Legal Hustler (Excerpt from Zion Rufus' Diary of a Lagos girl)
“I see it, I like it, I want it, I got it. I want it, I got it….”
The soundtrack I had earlier picked for my alarm tune, rang through my dream, jolting me awake.
I rolled in bed, trying so hard to keep my eyes open. I worked till late the previous night and ended up getting only four hours of sleep. I got up reluctantly, chanting my usual swear “The hustle go pay las las”.
It had turned out to be a general consolatory chant “….las las, everybody go dey alright…”.
Running the quickest bath, Lex’s words invaded my mind for the umpteenth time “Writing is a passion. You are an adult now, you have to make money somehow…”
Graduating in a few weeks, She already moved her stuff from school back home. Marie too.
Lola and I still had a year. I reminisced our first year in school, how we met. From being friends of friends to become the best of friends.
Stepping out of the bathroom, I hurriedly pulled my clothes on, rolled my hair in a bond, picked up the bag containing my documents, and rushed out of the house to the bus stop.
I walked past early morning preachers, food sellers preparing a fire for cooking, half-dressed ladies with painted faces trying to get off the streets before dawn, and beggars begging for alms.
“Ikeja! Ikeja! Opebi-Allen, Ikeja!”
A danfo commuter bus finally pulled up.
The early risers were already at the bus-stop, waiting for buses that would convey them to their various destinations. From well-suited men and women to high schoolers and traders dragging on sacks of their wares. This was their daily lives. Their daily routine. Their everyday hustle. Monotonous tasks of daily work.
“Ikeja! Opebi-Allen, Ikeja! Enter with your Two hundred Naira! I no get change o!” The bus-boy yelled relentlessly. With messy hair and jeans shorts that had seen better days, he hopped out of the bus to wrestle a tout that was threatening to smash the bus’s side mirrors if his ‘dues’ weren’t paid.
They dragged each other along, shouting curses as they went on with their unwanted drama. Commuters, on the other hand, rushed into the empty bus; Well suited men and beautifully dressed women were struggling, pulling, pushing, as each person tried to secure a seat. It was a sorry sight.
I moved a few feet away from the chaos, to keep my outfit from getting ruined. Staring down at the file-bag in my hand; It was my sixth proposal. Eight months went.
Eight months of soliciting, volunteering, overthinking, crying, hustling, submitting applications, and mailing proposals to several News agencies and media outlets; I felt sorry for myself.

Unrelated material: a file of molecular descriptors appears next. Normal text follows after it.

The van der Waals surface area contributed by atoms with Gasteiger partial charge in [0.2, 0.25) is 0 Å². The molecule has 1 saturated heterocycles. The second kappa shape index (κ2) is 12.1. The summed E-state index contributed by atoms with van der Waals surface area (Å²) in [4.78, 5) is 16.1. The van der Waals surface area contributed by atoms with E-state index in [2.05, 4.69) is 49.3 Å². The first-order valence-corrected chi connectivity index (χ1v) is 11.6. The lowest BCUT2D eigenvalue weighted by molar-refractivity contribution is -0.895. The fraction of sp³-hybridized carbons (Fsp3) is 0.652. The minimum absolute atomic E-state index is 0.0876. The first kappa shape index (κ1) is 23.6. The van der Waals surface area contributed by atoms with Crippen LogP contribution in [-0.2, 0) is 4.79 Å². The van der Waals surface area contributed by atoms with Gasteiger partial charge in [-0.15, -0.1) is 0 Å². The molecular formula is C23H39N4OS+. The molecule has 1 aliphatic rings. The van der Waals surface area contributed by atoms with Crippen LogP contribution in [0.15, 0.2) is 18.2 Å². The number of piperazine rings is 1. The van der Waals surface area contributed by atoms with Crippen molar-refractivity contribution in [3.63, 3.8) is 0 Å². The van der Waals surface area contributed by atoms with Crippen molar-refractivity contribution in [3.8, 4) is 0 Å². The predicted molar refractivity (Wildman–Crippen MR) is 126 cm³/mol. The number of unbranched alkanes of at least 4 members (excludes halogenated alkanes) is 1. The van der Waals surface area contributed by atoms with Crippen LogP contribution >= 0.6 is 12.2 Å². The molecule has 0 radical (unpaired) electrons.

Life as a writer wasn’t as ‘Easy and fun’ as people had chosen to see it. There are days of being blank and complete emptiness, days of being sad and unexplained moodiness, days of creating masterpieces that would end up being ridiculed by others instead of being praised and accepted. I sighed.
The bus-boy continued his chanting after he had finally succumbed to the tout’s ‘Hundred Naira’ demand. “Allen, Ikeja! Two more chance! Allen, Ikeja!”. The bus made to pull out of the bus-stop when it halted suddenly.
“Madam come down jhor! Come down!,” The bus-boy yelled angrily at a market trader.
“Madam come down! I no collect hundred Naira! I say commot for my bus this woman!” He continued again in pidgin. The middle-aged woman slowly alighted the bus with her sack of fresh vegetables.
“Three more chance! Opebi-Allen! Three more chance!” I bowed my head in misery. What a life. For a brief moment, I asked myself ‘why are you doing this?’
But the answer remains ever so clear ‘I don’t want to be an obnoxious reporter, writer, or journalist who chases celebrities and public figures across parking lots or buildings and shouts questions at slammed doors’. I am MORE. And this is me working hard to be More.
Another bus pulled up.
“Ogba-Ikeja!”. Moving carefully towards the bus, so as to avoid contact with the market traders and their sacks of raw fishes and vegetables; I couldn’t afford to get my clothes soiled, the First impression mattered greatly.
I boarded gently; choosing a seat by the window. I held the exact Two hundred Naira fare in my hand to avoid embarrassment; The bus-boys were naturally sporadically rude. As the bus pulled out, holding tightly onto the file-bag, I concluded it was going to be the last time. The last one. The last proposal.
This relentless routine has to end. This is me at my wit’s end. This is me, tired. Tired of my daily grind. Tired of soliciting and writing letters after letters to convince people I am good enough.